In 2016, the Ellen MacArthur Foundation published The New Plastics Economy, a detailed blueprint for a global circular economy in plastics. This was followed up in 2017 by Catalysing Action. Caroline Hand summarises the findings and recommendations of the highly influential 2016 report, which informed and inspired many of the current campaigns against plastic pollution. The good news is that, here in the UK and Europe, we are already “ahead of the game” when it comes to recycling, but much remains to be done to protect the world’s oceans from plastic pollution. The report has a specific focus on packaging, which is particularly prone to “leakage” into the environment.

The problem of plastics

Life today would be unimaginable without plastics, and the amount we manufacture on a global scale is expected to double over the next 20 years. However, as most people are well aware, plastic does not break down in the environment and is accumulating at an alarming rate in the world’s oceans.

When proposals for UK carrier bag taxes were under discussion, the most convincing argument in their favour was the great harm that discarded bags cause to wildlife, both on land and in the marine environment.

Shockingly, we are currently dumping the equivalent of one waste truck’s worth of plastic packaging into the ocean every minute, and unless effective action is taken this is predicted to increase to four per minute by 2050. By 2050, the weight of waste plastic in the oceans would be greater than the total weight of fish.

Even if the dumping stopped tomorrow, the amount could only stabilise as this plastic does not decompose. Furthermore, many packaging products contain chemical additives that can leach out into the water causing harm to sea creatures.

Currently 90% of the plastic we produce is manufactured from virgin feedstock. Because plastics are manufactured from oil, their use is linked to fossil fuel depletion and is also responsible for greenhouse gas emissions. Recycling one additional tonne of plastics reduces emissions by 1.1–3.0 tonnes of CO2e compared to producing the same tonne of plastics from fossil fuels.

Plastics are eminently recyclable. But on a global scale, only 14% of plastics are recycled, with a smaller percentage going for energy recovery. Around 42% of plastic waste is landfilled, and the remaining 32% escapes to the environment. Most of this “leakage” occurs in Asia, which lacks the necessary collection infrastructure.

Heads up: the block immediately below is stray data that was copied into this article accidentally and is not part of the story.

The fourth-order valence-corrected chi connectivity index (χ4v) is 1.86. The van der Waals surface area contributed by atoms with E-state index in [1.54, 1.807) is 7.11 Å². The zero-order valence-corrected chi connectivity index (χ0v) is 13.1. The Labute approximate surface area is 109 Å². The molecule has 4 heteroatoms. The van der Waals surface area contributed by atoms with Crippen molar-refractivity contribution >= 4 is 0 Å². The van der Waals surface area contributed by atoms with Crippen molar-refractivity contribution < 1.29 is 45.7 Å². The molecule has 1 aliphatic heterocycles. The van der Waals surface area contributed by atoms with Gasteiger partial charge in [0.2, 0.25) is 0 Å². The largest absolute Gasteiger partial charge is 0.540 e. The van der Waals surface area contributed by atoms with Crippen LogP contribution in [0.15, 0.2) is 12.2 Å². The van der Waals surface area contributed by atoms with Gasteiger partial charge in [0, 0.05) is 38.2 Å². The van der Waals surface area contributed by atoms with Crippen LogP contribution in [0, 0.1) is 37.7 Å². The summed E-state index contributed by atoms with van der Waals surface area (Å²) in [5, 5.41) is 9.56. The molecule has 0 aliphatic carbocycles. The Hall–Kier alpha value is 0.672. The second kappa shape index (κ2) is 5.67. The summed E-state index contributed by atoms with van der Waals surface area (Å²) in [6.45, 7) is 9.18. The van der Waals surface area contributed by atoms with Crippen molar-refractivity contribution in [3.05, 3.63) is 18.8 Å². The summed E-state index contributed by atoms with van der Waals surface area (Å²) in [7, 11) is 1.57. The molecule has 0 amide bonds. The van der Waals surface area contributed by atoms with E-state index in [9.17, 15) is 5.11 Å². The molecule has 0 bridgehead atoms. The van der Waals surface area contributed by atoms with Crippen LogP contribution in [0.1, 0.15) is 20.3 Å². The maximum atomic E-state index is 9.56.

The picture in the UK is much more positive — in 2016, we recycled almost 45% of the plastics packaging generated (Department for Environment, Food & Rural Affairs (Defra) 2016 statistics), exceeding our national target under the EU packaging directive. And for the EU, the Circular Economy action plan sets a plastic packaging recycling target of 55% by 2030.

Aiming for a circular economy

In a circular economy, resources are cycled rather than being lost. For plastics, this would mean much higher levels of reuse and recycling. Another type of “cycling” is the return of organic nutrients to the environment.

As it is unrealistic to expect developing economies to achieve the same recycling levels as Europe in the short term, there is a pressing need to develop plastic packaging that will break down naturally in the sea. Today’s “compostable” or “biodegradable” plastics either require the high temperatures of an industrial composting plant, or else fragment into tiny pieces that can be ingested by animals.

The New Plastics Economy sets out a three-pronged attack to overcome these problems.

  • Create an effective after-use plastics economy, to increase the amount that is recycled and reused. This is the first priority and will require cross-sector collaboration on a global scale.

  • Reduce leakage by giving incentives to consumers to stop discarding plastic, and by creating a truly bio-benign plastic.

  • Move away from fossil fuels as the feedstock for plastics production.

Creating an effective after-use economy

The high levels of recycling achieved in Europe indicate that the barriers to greater circularity are not technical. For example, Materials Recycling Facilities (MRFs) now employ near-infrared sorting technology that can segregate out different types of plastic, while some reprocessors are able to take the previously rejected pots, tubs and trays as well as the more profitable PET stream.